SINGAPORE, Feb 10 (IFR) - Asian credit markets tightened
slightly today as investors covered shorts amid better sentiment
towards credit, following a weaker-than-expected US nonfarm
payroll number on Friday.
The US Labor Department reported that day that 113,000 jobs
had been created, while the median forecast among economists
Reuter surveyed had projected 185,000 new jobs. As a result, the
US Treasury yield dropped 1bp during the US session.
Today, Asian bonds not only caught up, they even
outperformed the benchmark. As a result, bonds like Indonesia's
2044s were 35 cents to 50 cents higher in price terms, last
quoted at 102.75 mid-market.
The new bonds of Korea Gas and Korea Midland Power, which
were among the most active in trading, ended the day unchanged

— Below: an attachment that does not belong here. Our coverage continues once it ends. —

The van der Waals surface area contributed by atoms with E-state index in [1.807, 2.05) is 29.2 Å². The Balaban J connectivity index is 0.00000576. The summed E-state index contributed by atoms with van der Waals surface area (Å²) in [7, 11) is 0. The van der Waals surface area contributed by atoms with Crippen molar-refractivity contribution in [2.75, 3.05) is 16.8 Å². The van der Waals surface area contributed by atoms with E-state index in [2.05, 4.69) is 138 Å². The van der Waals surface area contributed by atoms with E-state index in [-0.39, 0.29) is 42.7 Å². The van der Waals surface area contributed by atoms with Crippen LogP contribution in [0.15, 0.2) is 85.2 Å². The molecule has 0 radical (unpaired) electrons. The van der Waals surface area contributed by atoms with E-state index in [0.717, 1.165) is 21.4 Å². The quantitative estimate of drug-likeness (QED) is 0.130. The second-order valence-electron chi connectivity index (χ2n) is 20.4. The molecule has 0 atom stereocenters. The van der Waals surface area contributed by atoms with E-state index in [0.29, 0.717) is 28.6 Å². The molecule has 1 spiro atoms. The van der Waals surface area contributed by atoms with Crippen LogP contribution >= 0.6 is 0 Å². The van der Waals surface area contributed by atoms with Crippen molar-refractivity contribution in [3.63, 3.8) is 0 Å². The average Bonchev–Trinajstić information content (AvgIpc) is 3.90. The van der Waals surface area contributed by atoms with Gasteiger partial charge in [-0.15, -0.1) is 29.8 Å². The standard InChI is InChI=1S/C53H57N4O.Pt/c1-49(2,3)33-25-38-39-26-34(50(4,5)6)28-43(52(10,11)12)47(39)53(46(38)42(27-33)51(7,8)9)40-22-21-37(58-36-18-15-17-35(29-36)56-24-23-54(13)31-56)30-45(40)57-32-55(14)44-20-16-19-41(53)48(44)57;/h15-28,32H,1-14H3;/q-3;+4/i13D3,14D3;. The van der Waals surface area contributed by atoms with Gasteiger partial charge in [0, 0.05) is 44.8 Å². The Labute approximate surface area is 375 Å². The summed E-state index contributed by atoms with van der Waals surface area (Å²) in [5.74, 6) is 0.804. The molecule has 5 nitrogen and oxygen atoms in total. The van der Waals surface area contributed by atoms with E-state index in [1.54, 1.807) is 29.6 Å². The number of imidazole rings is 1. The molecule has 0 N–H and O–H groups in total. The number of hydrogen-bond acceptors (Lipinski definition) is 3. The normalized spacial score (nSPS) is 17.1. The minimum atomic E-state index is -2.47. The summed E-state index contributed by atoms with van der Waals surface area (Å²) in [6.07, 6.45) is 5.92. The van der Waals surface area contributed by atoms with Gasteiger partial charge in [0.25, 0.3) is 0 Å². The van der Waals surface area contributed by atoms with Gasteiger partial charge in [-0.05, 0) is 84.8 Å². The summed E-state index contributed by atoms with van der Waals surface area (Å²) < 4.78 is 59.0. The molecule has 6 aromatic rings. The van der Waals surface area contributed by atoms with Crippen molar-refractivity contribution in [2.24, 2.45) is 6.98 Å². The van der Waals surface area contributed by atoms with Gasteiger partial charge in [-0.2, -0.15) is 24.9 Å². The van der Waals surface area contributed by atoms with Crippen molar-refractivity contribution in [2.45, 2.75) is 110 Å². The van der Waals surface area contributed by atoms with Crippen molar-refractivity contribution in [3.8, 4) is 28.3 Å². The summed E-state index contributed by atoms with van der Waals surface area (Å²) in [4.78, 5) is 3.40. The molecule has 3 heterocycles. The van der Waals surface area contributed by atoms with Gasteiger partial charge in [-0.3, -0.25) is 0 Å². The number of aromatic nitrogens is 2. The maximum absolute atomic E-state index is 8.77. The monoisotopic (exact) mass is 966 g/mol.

at mid-market spreads of 120bp and 128bp, respectively.
Credit default swaps also moved and China's five-year
protection, which was offered on Friday at around 94bp, was last
bid at 91bp. This had an impact on the Asia ex-Japan IG iTraxx
index, which closed the session about 1bp tighter, quoted at
A new dollar sukuk bond offering from Export-Import Bank of
Malaysia, rated A3/A-, was offered at 165bp over US Treasuries,
a level that looked tight at first glance, but, which traders
said, was more than enough to attract interest.
The 2017 bonds of Maybank and Mexim were being quoted at
180bp and 190bp, respectively.
"But you can bid 175bp and you still will not find anyone
willing to sell these bonds," said one trader. "There is none of
this high-quality financial paper to be found easily," he added,
suggesting the deal would see strong demand, in spite of being
offered through the implied curve.
On the flip-side, bankers saw the new five-year bonds of
Agile Property Holdings as cheap. Yet, despite what considered a
large new issue concession, there was little impact on other
high-yield property bonds, which did not weaken in price on the
back of the new deal.